Sheldon The thing that I found most fascinating about the pilot, besides having such amazing guest stars, I mean, Peter Stormare is amazing; itís a Sam Raimi thing you can tell because the banter and the dialogue are so beautifully put together and Iím just wondering are the seven scariest words in Keeganís life, ďThis is going to be a conversation?Ē And why?

Greg Well, theyíre certainly the seven scariest words in Benís life, played by John Ortiz because itís coming from his wife. You know, I donít know. I donít know that those are the seven scariest words for Keegan. I think that he thrives on conversation. I think dialogue and words are not; he doesnít use an economy with them and I think our writers are really good at keeping that vibe alive here. At any given moment me, at least my character, in particular, is spinning a lot of plates and words prop him up.

And I saw it in the Australian show. They had a real, you know, Peter Duncan and what those guys had done down there had a really nice balance of stuff going on, but really I thought their management of language was really cool to watch. And itís been fun on this show as well.

And, by the way, Sam, I worked with Sam a few years ago in a movie and I was very nervous. We were doing the show and we didnít have a director for the pilot and I was so terrified. Iím friends with Sam, but I really didnít know if that was crossing a line and my wife was the one who said, you know what, just ask him. All he can do is say no. And I asked him and he read the script and he loved it and, in fact, has gone on and done another show for us and helped us with some other pieces along the way and has really become an ally to Rake and Iím grateful to that because, obviously, heís my friend, but heís also just I think a great artist and I think the show has some cool colors in it that have, like Peter Stormare and like Sam, and its early incarnation attracted some really smart people, so Iím grateful for that.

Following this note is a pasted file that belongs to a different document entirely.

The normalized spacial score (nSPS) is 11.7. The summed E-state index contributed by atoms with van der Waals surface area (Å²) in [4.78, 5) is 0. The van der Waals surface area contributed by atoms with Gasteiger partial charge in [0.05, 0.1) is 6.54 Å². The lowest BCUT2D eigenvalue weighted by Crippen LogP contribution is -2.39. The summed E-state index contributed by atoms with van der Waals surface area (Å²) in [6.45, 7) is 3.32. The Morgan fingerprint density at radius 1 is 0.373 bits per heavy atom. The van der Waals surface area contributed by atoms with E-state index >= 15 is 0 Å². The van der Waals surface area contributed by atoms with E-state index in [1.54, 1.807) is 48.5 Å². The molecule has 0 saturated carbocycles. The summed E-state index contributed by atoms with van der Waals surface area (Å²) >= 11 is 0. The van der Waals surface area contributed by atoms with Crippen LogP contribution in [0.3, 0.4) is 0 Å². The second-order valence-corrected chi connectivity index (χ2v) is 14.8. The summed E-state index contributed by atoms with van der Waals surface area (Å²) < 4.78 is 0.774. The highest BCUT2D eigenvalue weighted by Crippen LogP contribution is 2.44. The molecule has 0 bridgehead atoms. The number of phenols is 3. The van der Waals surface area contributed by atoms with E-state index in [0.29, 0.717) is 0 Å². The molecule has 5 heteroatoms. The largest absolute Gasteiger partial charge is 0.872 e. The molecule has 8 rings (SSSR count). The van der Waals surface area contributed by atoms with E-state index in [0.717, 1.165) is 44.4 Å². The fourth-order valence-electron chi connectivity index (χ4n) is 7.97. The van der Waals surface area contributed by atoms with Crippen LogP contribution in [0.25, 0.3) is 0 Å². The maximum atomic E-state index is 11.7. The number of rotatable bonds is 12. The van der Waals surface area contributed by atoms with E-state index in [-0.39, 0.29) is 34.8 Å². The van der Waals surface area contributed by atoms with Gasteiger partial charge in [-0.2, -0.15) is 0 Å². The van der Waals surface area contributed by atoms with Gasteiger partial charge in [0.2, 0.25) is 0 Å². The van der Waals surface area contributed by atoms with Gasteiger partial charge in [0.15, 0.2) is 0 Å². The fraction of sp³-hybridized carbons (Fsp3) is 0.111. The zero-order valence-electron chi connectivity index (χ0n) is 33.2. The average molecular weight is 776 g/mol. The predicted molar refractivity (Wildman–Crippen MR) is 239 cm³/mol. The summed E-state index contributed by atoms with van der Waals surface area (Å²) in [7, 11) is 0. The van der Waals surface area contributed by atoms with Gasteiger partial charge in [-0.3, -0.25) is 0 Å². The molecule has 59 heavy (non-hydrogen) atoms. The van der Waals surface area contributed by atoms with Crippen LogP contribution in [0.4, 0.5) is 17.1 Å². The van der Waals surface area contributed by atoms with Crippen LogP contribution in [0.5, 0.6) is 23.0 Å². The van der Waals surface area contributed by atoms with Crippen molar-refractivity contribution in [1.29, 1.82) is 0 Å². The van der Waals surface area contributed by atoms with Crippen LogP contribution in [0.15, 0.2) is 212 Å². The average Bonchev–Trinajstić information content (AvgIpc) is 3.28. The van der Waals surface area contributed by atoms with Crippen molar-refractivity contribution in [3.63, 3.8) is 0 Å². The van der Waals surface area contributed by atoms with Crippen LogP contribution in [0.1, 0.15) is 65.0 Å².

Sheldon Well, thanks so much for doing this and the pilot is amazing. It is easily a match of the first episode of the Australian series, so thanks very much for that.

Greg Thank you very much.

Back to the Main Articles Page

Back to the Main Primetime TV Page

We need more episode guide recap writers, article writers, MS FrontPage and Web Expression users, graphics designers, and more, so please email us if you can help out!  More volunteers always needed!  Thanks!

Page updated 3/6/14

ComedyDramaSci fi and FantasySoap OperasCompetition


Google
 
Web SEARCH THE TV MEGASITE
Bookmark this section!
 
HomeDaytimePrimetimeTradingSite MapBuy!What's New!
Join UsAbout UsContactContestsBlogHelpCommunity